Question about money in game

So I was wondering how you guys and gals handle money in your games. Or maybe I should say wealth. Is that something that is just "important" in the beginning of games, because later the players become in some way or another financially independent?

Or is it something you try to keep relevant all throughout a game?

Also do you have a "fixed" price for things or are prices somethings that vary through out your game?

And how do you price your books? Do you keep a higher price for "mundane" books compared to "magical" books, or are books same same and the scarcity of the book sets the price?

Lastly, what would be a fair price for vis?

I tried searching the forums but could not find what I was looking for, so I hope I am not asking to many FAQ's questions.

Years ago I pointed out inconsistencies in AM economic systems and was told it didn't matter because players weren't interested in those sort of details.
So I doubt you will find much.

"Money" is largely abstracted. You'll notice the 5th edition corebook doesn't have a price list for common goods, and leaves that to the City & Guild supplement.

The mightier your magi get, the easier it is to devise a scheme to utterly break the local economy, make yourself rich and leave the mundane world wondering what happened. Against the Dark has a section on this, dealing with how the Tremere mined a vast fortune in gold, and it's mostly in the form of statues and ornaments now as they realised they could never spend that much. If you want to make "wealth" relevant, it's probably easier to remind people that money only goes so far - if the merchant supplying them with all their fancy glassware and vellum suddenly gets robbed, having the players investigate the robbery and find out if they're being deliberately targeted or if it's just common greed will bring the point home.

How do you price books? High enough to make your players ration their purchases and carefully consider what to study next, low enough to not stop people advancing their arts. You price them in the same way you hand out experience and confidence, and how often you'd pass out magic swords in a game of D&D - you want to make people feel they are earning their increased power and avoid runaway power creep, but you don't want to discourage people too badly. In the last long saga I played, it came down to speaking to people at Tribunal and you'd get offered a handful of books to purchase.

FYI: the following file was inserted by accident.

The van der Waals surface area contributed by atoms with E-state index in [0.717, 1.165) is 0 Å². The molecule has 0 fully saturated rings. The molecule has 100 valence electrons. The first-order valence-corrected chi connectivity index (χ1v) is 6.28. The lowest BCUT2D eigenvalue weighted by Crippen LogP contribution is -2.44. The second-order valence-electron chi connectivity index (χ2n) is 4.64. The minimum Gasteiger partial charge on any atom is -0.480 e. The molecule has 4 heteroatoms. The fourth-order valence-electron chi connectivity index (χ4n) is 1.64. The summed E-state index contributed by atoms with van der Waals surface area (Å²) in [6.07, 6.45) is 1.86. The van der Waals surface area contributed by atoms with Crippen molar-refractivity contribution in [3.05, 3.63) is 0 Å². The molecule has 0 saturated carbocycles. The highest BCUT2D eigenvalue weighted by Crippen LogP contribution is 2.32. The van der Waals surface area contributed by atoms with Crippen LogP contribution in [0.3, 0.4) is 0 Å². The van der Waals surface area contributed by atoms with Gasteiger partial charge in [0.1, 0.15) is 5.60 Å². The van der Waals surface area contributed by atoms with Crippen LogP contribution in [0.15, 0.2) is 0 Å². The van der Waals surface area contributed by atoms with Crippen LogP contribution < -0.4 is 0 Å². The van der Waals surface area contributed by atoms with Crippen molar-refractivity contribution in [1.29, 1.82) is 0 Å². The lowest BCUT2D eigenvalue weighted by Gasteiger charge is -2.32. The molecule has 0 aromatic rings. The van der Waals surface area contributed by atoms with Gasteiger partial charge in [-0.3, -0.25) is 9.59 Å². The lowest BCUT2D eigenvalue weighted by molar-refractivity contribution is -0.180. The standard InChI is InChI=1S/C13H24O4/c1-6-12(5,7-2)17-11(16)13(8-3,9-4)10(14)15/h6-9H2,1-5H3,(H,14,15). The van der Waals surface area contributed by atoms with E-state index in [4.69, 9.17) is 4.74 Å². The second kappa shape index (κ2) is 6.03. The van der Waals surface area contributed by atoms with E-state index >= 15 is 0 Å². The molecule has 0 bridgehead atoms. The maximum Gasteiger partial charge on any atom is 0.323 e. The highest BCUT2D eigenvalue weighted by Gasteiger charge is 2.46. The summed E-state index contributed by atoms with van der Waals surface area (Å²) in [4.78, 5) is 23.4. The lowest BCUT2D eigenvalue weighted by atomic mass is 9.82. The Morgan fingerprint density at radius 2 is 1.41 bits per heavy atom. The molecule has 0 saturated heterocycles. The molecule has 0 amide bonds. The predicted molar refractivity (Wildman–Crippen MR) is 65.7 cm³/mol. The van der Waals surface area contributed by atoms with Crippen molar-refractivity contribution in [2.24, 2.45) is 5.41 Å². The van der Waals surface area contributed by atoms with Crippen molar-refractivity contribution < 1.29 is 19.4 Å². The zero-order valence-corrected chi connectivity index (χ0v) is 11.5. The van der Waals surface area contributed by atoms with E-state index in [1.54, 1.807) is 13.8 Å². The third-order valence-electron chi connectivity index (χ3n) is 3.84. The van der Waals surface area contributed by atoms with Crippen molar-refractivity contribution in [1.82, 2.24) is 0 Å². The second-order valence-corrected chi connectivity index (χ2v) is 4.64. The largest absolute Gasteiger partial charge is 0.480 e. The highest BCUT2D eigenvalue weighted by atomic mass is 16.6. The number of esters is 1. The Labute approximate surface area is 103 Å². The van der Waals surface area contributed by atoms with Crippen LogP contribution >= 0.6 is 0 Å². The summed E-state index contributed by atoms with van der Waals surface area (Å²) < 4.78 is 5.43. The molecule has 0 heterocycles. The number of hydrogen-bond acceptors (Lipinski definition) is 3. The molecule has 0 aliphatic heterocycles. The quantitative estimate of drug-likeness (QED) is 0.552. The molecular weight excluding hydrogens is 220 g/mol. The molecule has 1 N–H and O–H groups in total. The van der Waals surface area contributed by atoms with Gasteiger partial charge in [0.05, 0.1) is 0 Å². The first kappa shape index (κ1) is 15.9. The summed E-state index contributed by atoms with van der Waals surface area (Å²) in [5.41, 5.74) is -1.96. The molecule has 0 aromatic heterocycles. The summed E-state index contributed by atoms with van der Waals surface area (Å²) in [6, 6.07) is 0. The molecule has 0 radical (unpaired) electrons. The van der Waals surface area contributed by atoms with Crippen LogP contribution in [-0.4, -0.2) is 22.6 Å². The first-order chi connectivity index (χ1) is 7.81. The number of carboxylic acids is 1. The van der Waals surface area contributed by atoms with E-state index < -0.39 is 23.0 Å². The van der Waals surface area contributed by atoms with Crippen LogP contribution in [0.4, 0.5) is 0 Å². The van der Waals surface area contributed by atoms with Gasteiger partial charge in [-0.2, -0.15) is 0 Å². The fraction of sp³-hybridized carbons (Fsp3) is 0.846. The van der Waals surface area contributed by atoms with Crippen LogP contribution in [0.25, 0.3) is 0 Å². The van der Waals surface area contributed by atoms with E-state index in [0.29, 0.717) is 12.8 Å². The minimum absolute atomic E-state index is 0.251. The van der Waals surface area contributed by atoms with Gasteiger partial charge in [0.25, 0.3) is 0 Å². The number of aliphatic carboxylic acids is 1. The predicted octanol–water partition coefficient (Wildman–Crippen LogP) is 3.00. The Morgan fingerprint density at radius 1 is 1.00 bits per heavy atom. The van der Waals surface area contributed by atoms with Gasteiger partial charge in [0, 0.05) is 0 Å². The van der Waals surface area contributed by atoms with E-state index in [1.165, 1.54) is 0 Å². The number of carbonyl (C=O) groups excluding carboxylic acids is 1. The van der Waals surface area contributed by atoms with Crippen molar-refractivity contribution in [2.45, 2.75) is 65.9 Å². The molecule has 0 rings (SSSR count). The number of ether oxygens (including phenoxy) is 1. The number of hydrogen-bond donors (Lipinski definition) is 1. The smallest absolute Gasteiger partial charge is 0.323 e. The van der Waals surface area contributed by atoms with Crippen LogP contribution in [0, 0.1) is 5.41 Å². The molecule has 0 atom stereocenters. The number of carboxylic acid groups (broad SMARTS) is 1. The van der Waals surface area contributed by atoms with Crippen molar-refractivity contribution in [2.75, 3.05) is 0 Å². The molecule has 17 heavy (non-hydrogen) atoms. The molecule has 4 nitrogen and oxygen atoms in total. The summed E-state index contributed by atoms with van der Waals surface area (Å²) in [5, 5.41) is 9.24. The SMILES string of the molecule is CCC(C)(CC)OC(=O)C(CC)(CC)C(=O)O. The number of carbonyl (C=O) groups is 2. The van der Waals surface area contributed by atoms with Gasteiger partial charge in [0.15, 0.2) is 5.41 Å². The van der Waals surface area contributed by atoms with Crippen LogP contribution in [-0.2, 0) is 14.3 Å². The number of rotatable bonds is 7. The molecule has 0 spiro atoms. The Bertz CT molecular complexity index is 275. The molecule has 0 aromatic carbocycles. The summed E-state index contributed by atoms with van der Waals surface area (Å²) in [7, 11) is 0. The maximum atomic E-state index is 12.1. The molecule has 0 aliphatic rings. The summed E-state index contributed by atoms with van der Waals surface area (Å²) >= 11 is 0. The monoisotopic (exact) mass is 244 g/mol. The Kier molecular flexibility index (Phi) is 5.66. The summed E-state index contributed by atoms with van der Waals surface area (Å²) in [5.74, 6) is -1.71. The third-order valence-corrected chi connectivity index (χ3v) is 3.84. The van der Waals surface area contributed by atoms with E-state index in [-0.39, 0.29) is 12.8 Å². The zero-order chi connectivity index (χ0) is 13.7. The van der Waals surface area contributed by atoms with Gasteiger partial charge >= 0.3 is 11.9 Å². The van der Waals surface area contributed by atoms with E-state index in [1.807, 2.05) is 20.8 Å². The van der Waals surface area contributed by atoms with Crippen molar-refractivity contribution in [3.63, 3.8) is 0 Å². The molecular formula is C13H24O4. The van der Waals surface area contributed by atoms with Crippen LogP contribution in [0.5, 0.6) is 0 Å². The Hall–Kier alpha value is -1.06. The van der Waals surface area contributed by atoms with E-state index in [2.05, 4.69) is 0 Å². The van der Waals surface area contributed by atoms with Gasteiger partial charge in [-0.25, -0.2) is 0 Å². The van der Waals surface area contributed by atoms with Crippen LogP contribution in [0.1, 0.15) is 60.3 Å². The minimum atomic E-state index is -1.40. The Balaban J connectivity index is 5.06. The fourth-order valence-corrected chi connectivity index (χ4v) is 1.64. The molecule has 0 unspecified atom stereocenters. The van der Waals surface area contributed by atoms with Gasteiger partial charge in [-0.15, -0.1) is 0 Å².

A fair price for vis - True Lineages suggests between ten and twenty pounds for a pawn of vis, so that's the canon suggestion but your saga will vary.

I've never in a saga seen vis or magical books bought for mere silver. Plenty of mundane books though.

I think economy is mostly important for new covenants - and still only loosely managed - so the magi know what they can expect to construct, spend in Upkeep for labs, or hire of mundane specialists. Economy should MHO be story driven, so anything involving money or resources should be because of a story. Otherwise loose numbers fits me nicely, just for quick overview of how rich or poor the covenant is, to check if the magi should do something to boost income or save on resources, how fancy a lab they can expect to have, which fancy specialists, which extravagant materials they can use for devices, and whether they can undertake long journeys.
For me it's about choices the magi must make in order to evolve or simply keep the status quo, what they spend their time on. And also stories, to tie the covenant into the environment. A poor covenant can use magic to generate income. A covnenant with a runaway rich economy may need to cut back, or sue magic to remedy the fallout. Etc.

The Covenants book goes kind of deeply into the economy of running a covenant, but doesn't actually go into any individual items. It's effectively spreadsheet that tells you how much money you're spending, how much you're getting, how much you're saving, and then a net loss/gain at the end. If your players like spreadsheets, I suggest it. That said, keeping track of it can be a bit of a chore, and sometimes it can be completely silly how the numbers get arranged and balanced, because its a simulation. When I built my current home-game covenant, I used it for guidelines, and whenever the players ask what they can do to help the covenant prosper more, I use it for ideas on what they need. (FETCH ME A SHRUBBERY! GO GET A BLACKSMITH! WE NEED MORE PYLO--er... VINTERS!)
I agree, I haven't seen too many situations where magical goods are acquired though mundane wealth, vis or magical books. The fact magi can actually just MAKE money is a big factor for it - or to just make the final goods they need. The only time I'd expect to see it is if some mundane authority who doesn't understand mysticism at all acquired a magical book or vis they can't use.